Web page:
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The People v. Demetrius Lamont Williams

July 11, 2011


(Los Angeles County Super. Ct. No. MA046168) APPEAL from a judgment of the Superior Court of Los Angeles County, Bernie C. LaForteza, Judge. Affirmed in part, reversed in part.

The opinion of the court was delivered by: Perluss, P. J.


Demetrius Lamont Williams appeals from the judgment entered following his conviction by a jury on four counts of robbery, three counts of forgery, and one count each of burglary, theft and fraudulent use of an access card. Williams's primary contention is that the use of force when fleeing from a retail store following the successful acquisition of personal property through a theft by false pretenses, as opposed to theft by larceny or theft by trick, does not constitute robbery. The People concede Williams's forgery convictions are not supported by sufficient evidence and the trial court should have stayed imposition of the sentence for burglary pursuant to Penal Code section 654,*fn1 but dispute Williams's other challenges to his convictions and sentencing. We reverse the forgery convictions, modify the remaining judgment to stay imposition of the burglary sentence and affirm in all other respects.


1. The Charges

Williams was charged by information with second degree robbery (§ 211) (counts 1-4), second degree burglary (§ 459) (count 5), fraudulent use of an access card or account information (§ 484g) (count 6), grand theft (§ 487, subd. (a)) (count 7) and forgery (§ 484i, subd. (b)) (counts 8-10). The information specially alleged Williams had suffered one prior serious or violent felony conviction (robbery) within the meaning of the "Three Strikes" law (§§ 667, subds. (b)-(i), 1170.12, subds. (a)-(d)) and section 667, subdivision (a)(1), and had served five separate prison terms for prior felony convictions (§ 667.5, subd. (b)). Williams pleaded not guilty and denied the special allegations.

2. Summary of the Evidence Presented at Trial

a. The People's evidence

Williams went to a Wal-Mart store in Palmdale on July 4, 2009. Michael Ortiz, a cashier who had been working at the store for about six months, testified he was covering register 22 during Jackie Pena's break when Williams attempted to purchase four gift cards in two separate transactions.*fn2 During the first transaction, Williams requested the value of the gift card he was purchasing be set at $200 and paid for it with a "gold looking card" that he swiped through the card processing machine.*fn3 After the transaction was approved, Williams attempted to purchase three more gift cards. As Ortiz was processing the transaction, Pena returned and noticed Williams was using what appeared to be a credit card to purchase the gift cards. Pena informed Ortiz and Williams that gift cards could only be purchased with a debit card or cash. Williams returned the three cards, and Ortiz voided the transaction. Shortly thereafter Ortiz told a store manager he had permitted a gift card to be purchased with a credit card because he did not know Wal-Mart had a policy prohibiting it.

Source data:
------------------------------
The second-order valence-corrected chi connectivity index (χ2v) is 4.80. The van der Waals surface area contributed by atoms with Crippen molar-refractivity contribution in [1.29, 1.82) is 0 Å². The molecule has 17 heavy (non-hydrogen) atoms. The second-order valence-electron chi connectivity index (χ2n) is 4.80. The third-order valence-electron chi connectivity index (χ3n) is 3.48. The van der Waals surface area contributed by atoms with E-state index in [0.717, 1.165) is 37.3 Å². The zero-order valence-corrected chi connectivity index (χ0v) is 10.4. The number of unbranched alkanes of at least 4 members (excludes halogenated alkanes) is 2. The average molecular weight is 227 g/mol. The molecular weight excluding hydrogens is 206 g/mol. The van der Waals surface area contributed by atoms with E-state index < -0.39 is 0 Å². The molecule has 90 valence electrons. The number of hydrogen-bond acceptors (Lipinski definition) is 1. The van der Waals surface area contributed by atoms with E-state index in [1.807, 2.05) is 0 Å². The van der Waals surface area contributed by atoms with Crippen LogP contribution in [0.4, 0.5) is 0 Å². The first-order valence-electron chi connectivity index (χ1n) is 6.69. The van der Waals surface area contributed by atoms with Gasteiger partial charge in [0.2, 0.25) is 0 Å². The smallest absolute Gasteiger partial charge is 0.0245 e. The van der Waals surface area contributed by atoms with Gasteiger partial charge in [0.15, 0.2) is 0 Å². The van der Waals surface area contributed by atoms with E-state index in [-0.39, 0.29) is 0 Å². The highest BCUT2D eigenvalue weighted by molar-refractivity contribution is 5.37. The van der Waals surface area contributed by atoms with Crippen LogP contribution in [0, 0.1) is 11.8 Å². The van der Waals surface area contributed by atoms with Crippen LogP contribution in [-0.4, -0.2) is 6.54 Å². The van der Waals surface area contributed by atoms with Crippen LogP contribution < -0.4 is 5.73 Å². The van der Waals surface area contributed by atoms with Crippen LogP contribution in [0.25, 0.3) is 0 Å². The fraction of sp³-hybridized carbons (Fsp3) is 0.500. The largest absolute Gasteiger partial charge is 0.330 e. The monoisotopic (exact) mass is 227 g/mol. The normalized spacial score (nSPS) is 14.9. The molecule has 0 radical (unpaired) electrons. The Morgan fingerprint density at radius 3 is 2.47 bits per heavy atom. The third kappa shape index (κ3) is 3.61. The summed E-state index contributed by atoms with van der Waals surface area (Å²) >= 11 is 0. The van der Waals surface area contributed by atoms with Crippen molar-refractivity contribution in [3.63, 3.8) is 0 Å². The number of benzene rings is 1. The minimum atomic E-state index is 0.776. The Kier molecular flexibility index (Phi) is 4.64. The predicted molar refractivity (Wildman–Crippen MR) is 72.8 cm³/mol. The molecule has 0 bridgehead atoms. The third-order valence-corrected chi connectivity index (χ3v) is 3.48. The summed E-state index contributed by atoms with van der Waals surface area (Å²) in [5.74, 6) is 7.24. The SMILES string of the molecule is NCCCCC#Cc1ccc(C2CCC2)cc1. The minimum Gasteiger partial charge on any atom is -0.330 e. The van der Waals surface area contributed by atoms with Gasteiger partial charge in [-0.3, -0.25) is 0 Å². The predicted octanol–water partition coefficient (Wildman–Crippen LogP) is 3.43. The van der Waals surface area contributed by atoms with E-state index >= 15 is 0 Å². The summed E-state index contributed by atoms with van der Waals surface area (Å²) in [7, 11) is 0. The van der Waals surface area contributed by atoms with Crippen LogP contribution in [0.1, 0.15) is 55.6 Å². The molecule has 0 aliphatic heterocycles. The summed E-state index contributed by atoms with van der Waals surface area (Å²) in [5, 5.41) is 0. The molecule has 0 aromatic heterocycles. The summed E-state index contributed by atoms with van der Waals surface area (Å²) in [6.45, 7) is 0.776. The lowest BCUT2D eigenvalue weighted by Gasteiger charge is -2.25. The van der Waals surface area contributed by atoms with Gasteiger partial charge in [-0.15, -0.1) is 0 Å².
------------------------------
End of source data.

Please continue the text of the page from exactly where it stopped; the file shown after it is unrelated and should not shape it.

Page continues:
Scotty Southwell, a plain-clothes loss prevention officer at the Wal-Mart store, testified he was in the loss prevention office, which has more than 500 surveillance monitors, when he was notified suspicious transactions were taking place. Southwell was given a description of Williams and determined he was at register one. Southwell went to a bench across from register one and observed Williams purchase a gift card with a red or orange colored card.

After Williams finished the transaction, Southwell, now with loss prevention officer Vyron Harris, approached Williams. Southwell identified himself and asked Williams for the receipt and card used to pay for the transaction he had just completed. Williams handed Southwell a receipt and a red or orange colored card. The last four digits of the card did not match the four digits of the card on the receipt.*fn4 Williams apologized, claiming he had given Southwell the wrong card, and gave him two gold cards. The last four digits of those cards also did not match the numbers on the receipt.

Williams began walking toward an exit door. Southwell, followed by Harris, asked Williams why the card numbers did not match those on the receipt. Williams handed Southwell another card; the numbers again did not match. Southwell then asked Williams to come to the loss prevention office for further investigation. Williams kept walking. A few feet from the exit door Williams pushed Southwell, dropped some receipts and tried to run. Southwell, Harris and two additional loss prevention officers attempted to detain Williams, who struggled to break free. After Williams was wrestled to the ground, he moved his left arm toward his waistband and said he was reaching for a gun. Williams was finally restrained and handcuffed.

Much of the incident was recorded on the store's surveillance cameras. The surveillance tapes of Williams's attempted escape and ultimate capture were shown to the jury.

Los Angeles County Sheriff Deputy Erich Doepking, who at the time of trial had two years of experience investigating financial crimes, testified the cards recovered from Williams had been altered so the account number on the face of the cards did not match the account information on the magnetic strips.

b. The defense's evidence

Williams, testifying on his own behalf, admitted he had previously been convicted of nine felonies and one misdemeanor. Williams contended he had gone to the Wal-Mart store on July 4, 2009 with a friend who had given him two gift cards with a combined limit of $300 as payment for catering services Williams had provided. Williams said he tried to use these cards to purchase several small denominational gift cards from the cashiers at registers five and 22. Williams denied going to register one, ...

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